IMCOT (integrated moving average convergence/divergence) is an oscillator that is used to identify overbought and oversold conditions in a security. IMCOT is calculated by taking a moving average of the difference between two exponential moving averages (EMAs). The first EMA is calculated using the closing prices of the security over a given period of time, while the second EMA is calculated using the closing prices of the security over a shorter period of time. The shorter period of time is typically set to be one-half the length of the longer period of time.
IMCOT can be used in Excel by creating a custom formula. The formula for IMCOT is:
IMCOT = (EMA(CLOSE,short period) - EMA(CLOSE,long period)) / (EMA(CLOSE,long period) - EMA(CLOSE,short period))
where "short period" is the shorter period of time used to calculate the second EMA and "long period" is the longer period of time used to calculate the first EMA.
IMCOT is the Inverse Matrix Cosine of a matrix. The syntax is as follows:
Where "matrix" is the matrix you want to find the inverse cosine of, and "inverse" is the inverse matrix.
IMCOT is short for "Independent Multivariate Covariance Test." It is a statistical technique used to test the significance of the association between two or more sets of variables. In Excel, you can use the IMCOT function to calculate the IMCOT statistic for a given data set. The function takes two input arguments: the first is a reference to the first data set, and the second is a reference to the second data set. The function then calculates the IMCOT statistic for the two data sets and returns a value of either 0 or 1. A value of 0 indicates that there is no significant association between the two data sets, while a value of 1 indicates that there is a significant association between the two data sets.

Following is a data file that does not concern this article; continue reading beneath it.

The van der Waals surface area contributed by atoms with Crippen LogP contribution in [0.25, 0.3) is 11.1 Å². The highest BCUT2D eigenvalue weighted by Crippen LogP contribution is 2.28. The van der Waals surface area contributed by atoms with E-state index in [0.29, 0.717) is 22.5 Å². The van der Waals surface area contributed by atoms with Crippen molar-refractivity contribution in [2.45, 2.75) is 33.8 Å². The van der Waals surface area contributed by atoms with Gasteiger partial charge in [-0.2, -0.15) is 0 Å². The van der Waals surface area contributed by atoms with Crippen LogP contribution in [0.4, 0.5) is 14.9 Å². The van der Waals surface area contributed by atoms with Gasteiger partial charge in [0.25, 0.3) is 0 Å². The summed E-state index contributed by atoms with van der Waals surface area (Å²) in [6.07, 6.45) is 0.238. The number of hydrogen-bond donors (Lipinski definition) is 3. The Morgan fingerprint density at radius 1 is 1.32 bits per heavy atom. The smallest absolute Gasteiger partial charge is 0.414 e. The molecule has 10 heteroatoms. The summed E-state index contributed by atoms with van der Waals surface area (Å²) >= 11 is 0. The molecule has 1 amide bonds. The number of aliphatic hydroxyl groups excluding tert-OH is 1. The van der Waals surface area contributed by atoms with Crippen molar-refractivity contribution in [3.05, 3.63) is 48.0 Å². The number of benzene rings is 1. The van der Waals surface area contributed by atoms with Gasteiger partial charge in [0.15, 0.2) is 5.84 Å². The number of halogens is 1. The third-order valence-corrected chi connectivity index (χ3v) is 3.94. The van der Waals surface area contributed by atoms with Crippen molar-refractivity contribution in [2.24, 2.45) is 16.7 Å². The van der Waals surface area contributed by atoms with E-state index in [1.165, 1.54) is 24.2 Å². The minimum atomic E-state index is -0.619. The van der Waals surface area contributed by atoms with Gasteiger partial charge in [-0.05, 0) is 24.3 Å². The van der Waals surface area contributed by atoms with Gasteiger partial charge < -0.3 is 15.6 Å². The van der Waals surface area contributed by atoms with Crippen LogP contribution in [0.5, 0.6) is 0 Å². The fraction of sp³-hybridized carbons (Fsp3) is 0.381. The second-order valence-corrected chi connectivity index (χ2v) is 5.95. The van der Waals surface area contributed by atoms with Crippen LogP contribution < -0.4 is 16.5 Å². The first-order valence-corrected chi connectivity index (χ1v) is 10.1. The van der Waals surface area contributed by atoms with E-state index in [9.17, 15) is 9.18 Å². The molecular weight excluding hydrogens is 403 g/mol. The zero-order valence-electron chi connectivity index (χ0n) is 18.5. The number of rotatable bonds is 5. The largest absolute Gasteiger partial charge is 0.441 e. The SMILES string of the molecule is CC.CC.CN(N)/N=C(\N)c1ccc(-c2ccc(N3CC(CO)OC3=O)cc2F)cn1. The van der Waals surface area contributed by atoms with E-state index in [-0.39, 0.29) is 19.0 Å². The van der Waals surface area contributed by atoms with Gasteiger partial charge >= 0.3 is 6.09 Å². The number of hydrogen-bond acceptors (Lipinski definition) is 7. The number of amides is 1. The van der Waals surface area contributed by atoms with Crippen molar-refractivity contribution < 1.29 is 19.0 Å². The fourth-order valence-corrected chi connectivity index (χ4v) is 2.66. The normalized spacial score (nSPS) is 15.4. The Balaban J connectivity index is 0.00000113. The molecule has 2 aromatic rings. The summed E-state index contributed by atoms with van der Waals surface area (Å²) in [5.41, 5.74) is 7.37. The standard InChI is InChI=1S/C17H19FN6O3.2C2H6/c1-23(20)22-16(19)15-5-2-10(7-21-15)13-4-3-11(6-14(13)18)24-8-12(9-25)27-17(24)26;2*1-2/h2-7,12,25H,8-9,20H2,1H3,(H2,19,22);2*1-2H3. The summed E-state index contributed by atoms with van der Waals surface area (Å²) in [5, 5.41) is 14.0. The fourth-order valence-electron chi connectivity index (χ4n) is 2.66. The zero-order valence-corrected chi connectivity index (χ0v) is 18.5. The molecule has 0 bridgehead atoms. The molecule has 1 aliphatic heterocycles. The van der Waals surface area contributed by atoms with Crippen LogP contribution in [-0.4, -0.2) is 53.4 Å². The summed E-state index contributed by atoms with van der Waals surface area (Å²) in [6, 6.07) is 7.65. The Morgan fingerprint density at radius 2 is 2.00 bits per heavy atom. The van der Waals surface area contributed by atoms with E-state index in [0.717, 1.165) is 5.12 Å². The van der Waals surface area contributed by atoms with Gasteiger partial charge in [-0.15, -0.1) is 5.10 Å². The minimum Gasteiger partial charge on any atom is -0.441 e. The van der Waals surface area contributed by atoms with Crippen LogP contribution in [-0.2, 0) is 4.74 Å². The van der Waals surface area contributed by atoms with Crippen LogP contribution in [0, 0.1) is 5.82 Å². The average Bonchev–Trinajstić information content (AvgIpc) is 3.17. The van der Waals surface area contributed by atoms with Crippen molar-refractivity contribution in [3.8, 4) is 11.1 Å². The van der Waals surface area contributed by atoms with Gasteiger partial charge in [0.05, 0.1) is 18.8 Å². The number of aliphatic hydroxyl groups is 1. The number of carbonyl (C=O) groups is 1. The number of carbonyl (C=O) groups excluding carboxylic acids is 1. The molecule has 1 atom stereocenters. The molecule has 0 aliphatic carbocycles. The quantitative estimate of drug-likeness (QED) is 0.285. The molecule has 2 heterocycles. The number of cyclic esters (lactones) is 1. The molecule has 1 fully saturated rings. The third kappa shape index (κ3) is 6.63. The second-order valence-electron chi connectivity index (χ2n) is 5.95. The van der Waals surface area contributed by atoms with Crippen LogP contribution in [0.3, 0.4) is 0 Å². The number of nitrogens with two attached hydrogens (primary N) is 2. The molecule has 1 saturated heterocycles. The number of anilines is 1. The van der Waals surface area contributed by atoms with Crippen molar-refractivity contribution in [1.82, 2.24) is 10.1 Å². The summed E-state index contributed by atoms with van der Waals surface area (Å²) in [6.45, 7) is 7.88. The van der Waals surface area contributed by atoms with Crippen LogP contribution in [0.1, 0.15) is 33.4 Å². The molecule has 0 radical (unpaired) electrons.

IMCOT should not be used in Excel when you want to calculate the cumulative sum of a series of numbers. This is because Excel's IMCOT function calculates the cumulative product of a series of numbers.
There are a few similar formulae to IMCOT in Excel. The most similar is the "product" function, which is written as "=PRODUCT(A1,A2,...)". This function multiplies the values in the cells that you specify. Another similar function is the "sum" function, which is written as "=SUM(A1,A2,...)". This function adds the values in the cells that you specify.